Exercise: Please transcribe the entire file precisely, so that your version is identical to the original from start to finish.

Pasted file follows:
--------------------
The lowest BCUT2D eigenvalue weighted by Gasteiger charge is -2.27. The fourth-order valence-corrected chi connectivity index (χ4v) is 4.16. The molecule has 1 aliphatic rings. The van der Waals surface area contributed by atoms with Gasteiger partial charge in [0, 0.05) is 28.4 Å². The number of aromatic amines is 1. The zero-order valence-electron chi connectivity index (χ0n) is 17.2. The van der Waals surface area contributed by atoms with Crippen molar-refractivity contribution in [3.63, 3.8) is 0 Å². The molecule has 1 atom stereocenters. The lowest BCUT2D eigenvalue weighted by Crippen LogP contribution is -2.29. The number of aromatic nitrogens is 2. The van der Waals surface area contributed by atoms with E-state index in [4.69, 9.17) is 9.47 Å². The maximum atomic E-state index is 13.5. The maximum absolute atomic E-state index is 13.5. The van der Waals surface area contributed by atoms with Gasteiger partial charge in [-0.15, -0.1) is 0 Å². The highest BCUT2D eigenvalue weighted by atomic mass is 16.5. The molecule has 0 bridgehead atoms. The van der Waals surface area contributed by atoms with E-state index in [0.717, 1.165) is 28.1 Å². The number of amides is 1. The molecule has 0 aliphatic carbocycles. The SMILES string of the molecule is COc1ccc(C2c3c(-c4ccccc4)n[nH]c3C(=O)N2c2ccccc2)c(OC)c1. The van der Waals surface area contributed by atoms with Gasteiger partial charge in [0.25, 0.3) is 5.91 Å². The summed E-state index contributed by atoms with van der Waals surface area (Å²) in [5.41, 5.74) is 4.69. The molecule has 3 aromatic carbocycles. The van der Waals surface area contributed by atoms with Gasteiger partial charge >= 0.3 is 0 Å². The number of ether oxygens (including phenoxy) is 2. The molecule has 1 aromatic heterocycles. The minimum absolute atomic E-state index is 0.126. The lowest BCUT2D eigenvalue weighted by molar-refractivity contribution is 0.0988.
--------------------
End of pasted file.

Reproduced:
The lowest BCUT2D eigenvalue weighted by Gasteiger charge is -2.27. The fourth-order valence-corrected chi connectivity index (χ4v) is 4.16. The molecule has 1 aliphatic rings. The van der Waals surface area contributed by atoms with Gasteiger partial charge in [0, 0.05) is 28.4 Å². The number of aromatic amines is 1. The zero-order valence-electron chi connectivity index (χ0n) is 17.2. The van der Waals surface area contributed by atoms with Crippen molar-refractivity contribution in [3.63, 3.8) is 0 Å². The molecule has 1 atom stereocenters. The lowest BCUT2D eigenvalue weighted by Crippen LogP contribution is -2.29. The number of aromatic nitrogens is 2. The van der Waals surface area contributed by atoms with E-state index in [4.69, 9.17) is 9.47 Å². The maximum atomic E-state index is 13.5. The maximum absolute atomic E-state index is 13.5. The van der Waals surface area contributed by atoms with Gasteiger partial charge in [-0.15, -0.1) is 0 Å². The highest BCUT2D eigenvalue weighted by atomic mass is 16.5. The molecule has 0 bridgehead atoms. The van der Waals surface area contributed by atoms with E-state index in [0.717, 1.165) is 28.1 Å². The number of amides is 1. The molecule has 0 aliphatic carbocycles. The SMILES string of the molecule is COc1ccc(C2c3c(-c4ccccc4)n[nH]c3C(=O)N2c2ccccc2)c(OC)c1. The van der Waals surface area contributed by atoms with Gasteiger partial charge in [0.25, 0.3) is 5.91 Å². The summed E-state index contributed by atoms with van der Waals surface area (Å²) in [5.41, 5.74) is 4.69. The molecule has 3 aromatic carbocycles. The van der Waals surface area contributed by atoms with Gasteiger partial charge >= 0.3 is 0 Å². The number of ether oxygens (including phenoxy) is 2. The molecule has 1 aromatic heterocycles. The minimum absolute atomic E-state index is 0.126. The lowest BCUT2D eigenvalue weighted by molar-refractivity contribution is 0.0988.